Metronomic chemotherapy is well tolerated with minimal risk for bone marrow suppression or gastrointestinal (GI) upset. However, higher cumulative doses of Cytoxan have been associated with an increased risk of developing sterile hemorrhagic cystitis (SHC), which has been reported in 3.6 – 32% of dogs receiving metronomic cytoxan. Acrolein, a breakdown product of cyclophosphamide, is known to irritate the bladder epithelium. Symptoms of SHC include pollakiuria, stranguria and hematuria. In a 2017 study the addition of daily furosemide at 0.5 – 1 mg/kg/day significantly decreased the incidence of SHC with metronomic cytoxan.

Metronomic chemotherapy is often administered in conjunction with an NSAID, such as piroxicam, therefore we can see toxicity associated with these medications. Piroxicam alone has been reported to cause GI toxicity in 6-23% and nephrotoxicity in approximately 5% of cancer-bearing dogs.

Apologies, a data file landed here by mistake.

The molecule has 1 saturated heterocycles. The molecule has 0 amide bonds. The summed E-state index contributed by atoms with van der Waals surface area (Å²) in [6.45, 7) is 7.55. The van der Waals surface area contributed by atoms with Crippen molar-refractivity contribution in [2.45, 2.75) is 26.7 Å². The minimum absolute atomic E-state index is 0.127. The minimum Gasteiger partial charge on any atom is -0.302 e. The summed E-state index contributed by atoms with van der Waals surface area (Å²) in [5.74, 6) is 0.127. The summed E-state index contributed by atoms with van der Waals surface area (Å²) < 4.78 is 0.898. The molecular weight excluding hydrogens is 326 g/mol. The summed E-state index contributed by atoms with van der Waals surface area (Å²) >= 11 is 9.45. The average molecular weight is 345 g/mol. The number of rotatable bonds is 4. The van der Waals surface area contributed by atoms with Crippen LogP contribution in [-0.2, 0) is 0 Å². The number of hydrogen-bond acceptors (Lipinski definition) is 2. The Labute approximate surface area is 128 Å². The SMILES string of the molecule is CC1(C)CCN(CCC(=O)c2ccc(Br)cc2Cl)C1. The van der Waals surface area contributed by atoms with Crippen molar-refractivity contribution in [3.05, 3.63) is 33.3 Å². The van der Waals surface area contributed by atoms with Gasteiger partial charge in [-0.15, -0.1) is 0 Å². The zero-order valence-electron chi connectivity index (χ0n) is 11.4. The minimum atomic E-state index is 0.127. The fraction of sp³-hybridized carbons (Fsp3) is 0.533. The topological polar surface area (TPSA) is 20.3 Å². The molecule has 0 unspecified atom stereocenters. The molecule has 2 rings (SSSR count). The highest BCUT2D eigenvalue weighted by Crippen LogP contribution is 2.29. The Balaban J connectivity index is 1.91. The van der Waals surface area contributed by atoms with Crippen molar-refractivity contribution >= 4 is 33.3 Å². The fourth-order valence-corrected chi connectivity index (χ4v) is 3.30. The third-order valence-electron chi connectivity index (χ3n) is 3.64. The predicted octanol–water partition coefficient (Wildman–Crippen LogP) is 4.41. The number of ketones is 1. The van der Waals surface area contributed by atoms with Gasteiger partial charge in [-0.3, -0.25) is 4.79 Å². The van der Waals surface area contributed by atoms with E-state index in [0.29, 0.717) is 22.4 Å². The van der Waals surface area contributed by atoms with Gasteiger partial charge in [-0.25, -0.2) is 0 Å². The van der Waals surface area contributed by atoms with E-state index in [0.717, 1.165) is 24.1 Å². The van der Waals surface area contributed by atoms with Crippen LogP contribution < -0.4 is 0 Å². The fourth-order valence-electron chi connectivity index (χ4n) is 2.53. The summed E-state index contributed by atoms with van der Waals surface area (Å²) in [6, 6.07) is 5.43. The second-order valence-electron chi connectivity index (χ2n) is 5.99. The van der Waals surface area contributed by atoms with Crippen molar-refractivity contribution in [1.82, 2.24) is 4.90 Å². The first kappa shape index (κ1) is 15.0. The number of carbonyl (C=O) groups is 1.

The management of multiple different cancers using metronomic chemotherapy has been reported in the literature. One of the most common applications is in preventing local recurrence in dogs with incompletely excised soft tissue sarcomas. Another protocol using cytoxan, etoposide and piroxicam showed similar survival times to doxorubicin alone when treating dogs with hemangiosarcoma post splenectomy, with a median survival time of 178 days. Metronomic chlorambucil has be trialed in dogs with transitional cell carcinoma of the bladder in dogs, with 70% having a response or sustained stable disease for median of 119 days. Recently, a combination of cytoxan, piroxicam and thalidomide was shown to significantly prolong survival times in dogs with advanced primary lung tumors. Lastly reports of a response in dogs with a mast cell tumor, thyroid carcinoma and histiocytic sarcoma have been published.